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What’s Eaten Where: Ghana: where you can be buried in a pineapple!

whats eaten1

In Cyprus, you’re buried in a standard coffin, no frills. But in Ghana, you can be buried in fish, a hammer, or even a pineapple! In this west African nation, death has long been seen as an important rite of passage, and families commemorate their loved ones by providing them with unique and elaborate coffins.

And ill health is something that’s started to plague this country as the 33-million strong population starts to abandon the food of their ancestors for modern, processed goods. In the past, fruit, veg, fish and poultry were the fare of choice. Today, an unhealthy diet contributes largely to the country’s chronic health problems.

whats eaten2A return to traditional foods might well reduce the prevalence of such conditions. Time-honoured dishes such as banku and tilapia (fermented maize and cassava dough balls served with a spicy tomato and fish stew) and groundnut soup (a concoction of peanuts, vegetables and spices) are packed with vitamins and minerals, while waakye (beans and rice served with plantains and eggs) provides oodles of protein.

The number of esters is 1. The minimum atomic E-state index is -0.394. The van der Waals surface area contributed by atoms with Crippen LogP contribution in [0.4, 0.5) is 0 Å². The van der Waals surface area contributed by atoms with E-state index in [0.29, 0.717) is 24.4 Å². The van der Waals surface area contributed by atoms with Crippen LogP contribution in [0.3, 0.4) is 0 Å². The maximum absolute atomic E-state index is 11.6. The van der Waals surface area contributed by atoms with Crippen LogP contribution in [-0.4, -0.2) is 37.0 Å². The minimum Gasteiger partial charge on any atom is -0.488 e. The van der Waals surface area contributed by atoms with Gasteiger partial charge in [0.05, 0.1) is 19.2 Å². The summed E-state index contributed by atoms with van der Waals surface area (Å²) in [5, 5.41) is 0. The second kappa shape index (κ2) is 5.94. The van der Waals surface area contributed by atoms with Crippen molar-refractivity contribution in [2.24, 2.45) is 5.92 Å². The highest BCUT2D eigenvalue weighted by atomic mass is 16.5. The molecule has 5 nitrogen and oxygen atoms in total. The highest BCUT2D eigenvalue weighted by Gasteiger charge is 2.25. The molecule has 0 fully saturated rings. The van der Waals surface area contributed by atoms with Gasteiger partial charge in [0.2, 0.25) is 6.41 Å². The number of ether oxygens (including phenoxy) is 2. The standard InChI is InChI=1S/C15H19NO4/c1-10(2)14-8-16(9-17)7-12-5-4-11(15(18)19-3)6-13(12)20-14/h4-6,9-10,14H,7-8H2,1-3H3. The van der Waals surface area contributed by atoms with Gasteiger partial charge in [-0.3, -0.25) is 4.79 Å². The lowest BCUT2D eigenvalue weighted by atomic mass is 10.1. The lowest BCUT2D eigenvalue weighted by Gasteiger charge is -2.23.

There’s more protein on the coast: grilled sardines and mackerel (both abundant in the Gulf of Guinea) and fried barramundi (a local sea bass) or catfish have always been popular fare. Crabs and shrimp are steamed, boiled, or made into stew and soups. And everything comes with a side of nutritious jollof rice – a regional dish that’s made with long-grain rice, onions and tomatoes, and seasoned with chili, garlic and ginger.

Of course carbs do exist in the traditional Ghanaian diet – albeit in moderation. Maize, yams, plantains and cassava pop up in many local dishes, most notably fufu. A staple food, the delightfully-named fufu sees these starchy veggies boiled until soft, then mashed or pounded until smooth and sticky. The resulting dough is then shaped into balls and served as a communal addition to other dishes – a sort of Ghanaian alternative to the ubiquitous fried potatoes of the west, and far more nourishing! If only more people adhered to the traditional diet, Ghana might not need so many fantasy coffins. Although there’s a lot to be said for being buried in a pineapple!


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